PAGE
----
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HIGH NET WORTH DIVORCE

(Business | Investment | Real Estate | Tax) 

DOMESTIC VIOLENCE – DOMESTIC ABUSE

TEMPORARY SPOUSAL SUPPORT

SEPARATION AGREEMENTS

SEPARATE PROPERTY

ASSET DIVISION / DEBT ALLOCATION

SPOUSAL MAINTENANCE - ALIMONY

PARENTAL RESPONSIBILITIES

PARENTING PLANS

PARENTING TIME

DECISION MAKING – CHILDREN

CHILD SUPPORT

MODIFICATION OF ORDERS

ABDUCTIONS

ENFORCEMENT

HIGH NET WORTH DIVORCE

Colorado is a “no fault” divorce state.  As a result, while couples may want to have their say as to who is wrong or responsible for the divorce or separation, and while allocation of responsibility may be necessary for healing to take place, the fact of the matter is, such matters must be addressed outside of the legal process as such issues are irrelevant to the court proceeding.  Colorado law forces couples to focus on the practical parts of their parting, not the emotional.

Husbands and wives in Colorado who are contemplating or going through a dissolution of marriage | divorce case, and who have significant business, real estate, retirement and other assets and liabilities, absolutely need an experienced divorce attorney with a business focus, an attorney with significant backgrounds in business, accounting, tax, finance - investments, tracing, valuations, appraisals and related issues, in addition to the law. 

Over the years, the Law Offices of Paul M. Gaide has handled numerous dissolution cases with $1,000,000.00+ in dispute; each having had its own financial related nuances.

Under Colorado law, the Court is mandated to first determine each parties’ “separate property,” and then divide the parties’ marital property in an “equitable” manner, which does not always mean “equal.” Once the property / debt division is made, the Court will then make a determination as to spousal maintenance or alimony.  The Court has the power to adjust the equitable allocation of assets and liabilities to reduce a spousal maintenance award, either as to amount, and/or duration.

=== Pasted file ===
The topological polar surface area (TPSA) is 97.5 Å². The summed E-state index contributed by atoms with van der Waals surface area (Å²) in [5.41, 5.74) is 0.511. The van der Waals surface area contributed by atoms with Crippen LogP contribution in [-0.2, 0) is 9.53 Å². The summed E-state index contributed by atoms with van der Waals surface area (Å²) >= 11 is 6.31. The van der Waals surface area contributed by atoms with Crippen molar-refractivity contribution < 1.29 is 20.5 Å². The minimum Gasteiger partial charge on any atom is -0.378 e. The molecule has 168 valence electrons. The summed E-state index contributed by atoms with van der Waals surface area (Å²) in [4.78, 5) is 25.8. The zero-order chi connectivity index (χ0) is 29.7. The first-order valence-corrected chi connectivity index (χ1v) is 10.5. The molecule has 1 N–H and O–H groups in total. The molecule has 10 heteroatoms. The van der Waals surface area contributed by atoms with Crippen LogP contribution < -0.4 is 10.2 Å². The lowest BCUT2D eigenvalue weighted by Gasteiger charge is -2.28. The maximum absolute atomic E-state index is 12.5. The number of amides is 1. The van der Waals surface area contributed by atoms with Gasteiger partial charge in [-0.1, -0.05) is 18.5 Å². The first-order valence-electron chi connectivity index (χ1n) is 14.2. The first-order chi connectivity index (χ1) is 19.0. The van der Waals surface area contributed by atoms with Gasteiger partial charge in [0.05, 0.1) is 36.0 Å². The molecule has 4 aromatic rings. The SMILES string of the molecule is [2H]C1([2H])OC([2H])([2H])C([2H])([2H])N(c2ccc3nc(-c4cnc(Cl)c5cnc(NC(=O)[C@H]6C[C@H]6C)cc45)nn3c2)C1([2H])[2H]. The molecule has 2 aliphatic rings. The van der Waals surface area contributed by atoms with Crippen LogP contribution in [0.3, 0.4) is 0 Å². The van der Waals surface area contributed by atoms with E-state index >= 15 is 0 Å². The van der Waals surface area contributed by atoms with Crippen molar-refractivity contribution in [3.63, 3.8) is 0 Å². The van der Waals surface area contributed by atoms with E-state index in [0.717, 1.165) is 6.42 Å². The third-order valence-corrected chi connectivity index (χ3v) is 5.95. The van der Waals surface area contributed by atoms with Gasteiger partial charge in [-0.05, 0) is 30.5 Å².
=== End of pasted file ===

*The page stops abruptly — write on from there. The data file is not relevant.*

Ignorance of business issues can result in unreasonable expectations, roadblocks to negotiations, or one party receiving a less than appropriate allocation of property.  A simple example:

Husband and Wife have the following assets / liabilities:

Marital Residence                                                        $   950,000.00                                                

            Mortgage Debt                                              - $   250,000.00

                        Net Marital Residence                                                             $  700.000.00

Cash / Checking / Savings                                                                              $  100,000.00                                                 

Marketable Securities                                                                                     $  490,000.00

Husband’s SEP                                                                                               $  800,000.00

Wife’s 401(k)                                                                                                 $  200,000.00             

Husband’s Business                                                                                        $  600,000.00

Credit Card Debt                                                                                          - $    30,000.00                        

                        Net Marital Property                                                               $2,860,000.00                                                 

Ignoring spousal maintenance, would it be equitable for Husband to be allocated his SEP, $30,000.00 in Cash, and the Business for a total of $1,430,000.00, and Wife be allocated the balance of the assets / liabilities for a total of $1,430,000.00?  Maybe; maybe not. 

Hopefully your counsel will have considered, among other things, the age of the parties, the income of each party, whether Wife has sufficient income or assets to remove Husband from the debt (assuming it is in Husband’s name), the tax basis of each of the assets (tax basis will carry-over to the receiving party), whether the assets have been appropriately valued or appraised, can the business be sold, housing for Husband, liquidity issues and the costs of liquidating other assets, what is the impact of the allocation on retirement, will the Court approve the allocation as being fair and equitable, etc.

The Law Offices of Paul M. Gaide routinely works with clients on these and related issues in dissolution of marriage cases. 

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